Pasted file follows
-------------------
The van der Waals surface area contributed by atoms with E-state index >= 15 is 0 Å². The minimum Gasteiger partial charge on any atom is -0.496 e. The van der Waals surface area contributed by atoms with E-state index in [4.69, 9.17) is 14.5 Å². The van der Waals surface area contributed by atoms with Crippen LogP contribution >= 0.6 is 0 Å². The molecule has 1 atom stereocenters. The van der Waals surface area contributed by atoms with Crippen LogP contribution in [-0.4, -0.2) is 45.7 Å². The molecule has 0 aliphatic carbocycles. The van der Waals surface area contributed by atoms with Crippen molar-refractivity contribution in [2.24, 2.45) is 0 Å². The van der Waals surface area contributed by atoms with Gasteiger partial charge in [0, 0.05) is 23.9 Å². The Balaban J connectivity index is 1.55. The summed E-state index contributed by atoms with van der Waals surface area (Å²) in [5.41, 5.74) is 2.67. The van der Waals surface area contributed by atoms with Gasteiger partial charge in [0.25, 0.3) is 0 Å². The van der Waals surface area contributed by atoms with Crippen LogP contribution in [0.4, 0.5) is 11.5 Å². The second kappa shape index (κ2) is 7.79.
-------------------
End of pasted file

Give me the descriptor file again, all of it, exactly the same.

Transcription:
The van der Waals surface area contributed by atoms with E-state index >= 15 is 0 Å². The minimum Gasteiger partial charge on any atom is -0.496 e. The van der Waals surface area contributed by atoms with E-state index in [4.69, 9.17) is 14.5 Å². The van der Waals surface area contributed by atoms with Crippen LogP contribution >= 0.6 is 0 Å². The molecule has 1 atom stereocenters. The van der Waals surface area contributed by atoms with Crippen LogP contribution in [-0.4, -0.2) is 45.7 Å². The molecule has 0 aliphatic carbocycles. The van der Waals surface area contributed by atoms with Crippen molar-refractivity contribution in [2.24, 2.45) is 0 Å². The van der Waals surface area contributed by atoms with Gasteiger partial charge in [0, 0.05) is 23.9 Å². The Balaban J connectivity index is 1.55. The summed E-state index contributed by atoms with van der Waals surface area (Å²) in [5.41, 5.74) is 2.67. The van der Waals surface area contributed by atoms with Gasteiger partial charge in [0.25, 0.3) is 0 Å². The van der Waals surface area contributed by atoms with Crippen LogP contribution in [0.4, 0.5) is 11.5 Å². The second kappa shape index (κ2) is 7.79.